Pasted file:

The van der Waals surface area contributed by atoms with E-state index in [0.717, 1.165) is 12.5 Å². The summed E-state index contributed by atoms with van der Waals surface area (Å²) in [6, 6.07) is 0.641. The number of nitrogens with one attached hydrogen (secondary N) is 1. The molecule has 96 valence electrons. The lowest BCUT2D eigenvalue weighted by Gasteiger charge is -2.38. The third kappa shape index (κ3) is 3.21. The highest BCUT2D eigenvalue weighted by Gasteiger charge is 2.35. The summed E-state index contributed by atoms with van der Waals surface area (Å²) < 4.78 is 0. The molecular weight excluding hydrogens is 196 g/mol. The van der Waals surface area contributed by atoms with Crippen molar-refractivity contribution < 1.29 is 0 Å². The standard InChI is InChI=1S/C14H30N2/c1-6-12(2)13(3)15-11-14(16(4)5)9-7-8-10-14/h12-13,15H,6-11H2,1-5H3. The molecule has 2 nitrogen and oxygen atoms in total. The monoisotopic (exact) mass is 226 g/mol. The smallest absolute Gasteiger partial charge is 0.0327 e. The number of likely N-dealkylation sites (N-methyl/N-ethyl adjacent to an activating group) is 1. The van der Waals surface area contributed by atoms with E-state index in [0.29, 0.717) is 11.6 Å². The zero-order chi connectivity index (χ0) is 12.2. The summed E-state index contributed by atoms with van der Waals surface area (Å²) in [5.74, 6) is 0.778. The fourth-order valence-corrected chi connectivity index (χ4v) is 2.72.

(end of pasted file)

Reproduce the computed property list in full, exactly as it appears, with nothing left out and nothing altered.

The van der Waals surface area contributed by atoms with E-state index in [0.717, 1.165) is 12.5 Å². The summed E-state index contributed by atoms with van der Waals surface area (Å²) in [6, 6.07) is 0.641. The number of nitrogens with one attached hydrogen (secondary N) is 1. The molecule has 96 valence electrons. The lowest BCUT2D eigenvalue weighted by Gasteiger charge is -2.38. The third kappa shape index (κ3) is 3.21. The highest BCUT2D eigenvalue weighted by Gasteiger charge is 2.35. The summed E-state index contributed by atoms with van der Waals surface area (Å²) < 4.78 is 0. The molecular weight excluding hydrogens is 196 g/mol. The van der Waals surface area contributed by atoms with Crippen molar-refractivity contribution < 1.29 is 0 Å². The standard InChI is InChI=1S/C14H30N2/c1-6-12(2)13(3)15-11-14(16(4)5)9-7-8-10-14/h12-13,15H,6-11H2,1-5H3. The molecule has 2 nitrogen and oxygen atoms in total. The monoisotopic (exact) mass is 226 g/mol. The smallest absolute Gasteiger partial charge is 0.0327 e. The number of likely N-dealkylation sites (N-methyl/N-ethyl adjacent to an activating group) is 1. The van der Waals surface area contributed by atoms with E-state index in [0.29, 0.717) is 11.6 Å². The zero-order chi connectivity index (χ0) is 12.2. The summed E-state index contributed by atoms with van der Waals surface area (Å²) in [5.74, 6) is 0.778. The fourth-order valence-corrected chi connectivity index (χ4v) is 2.72.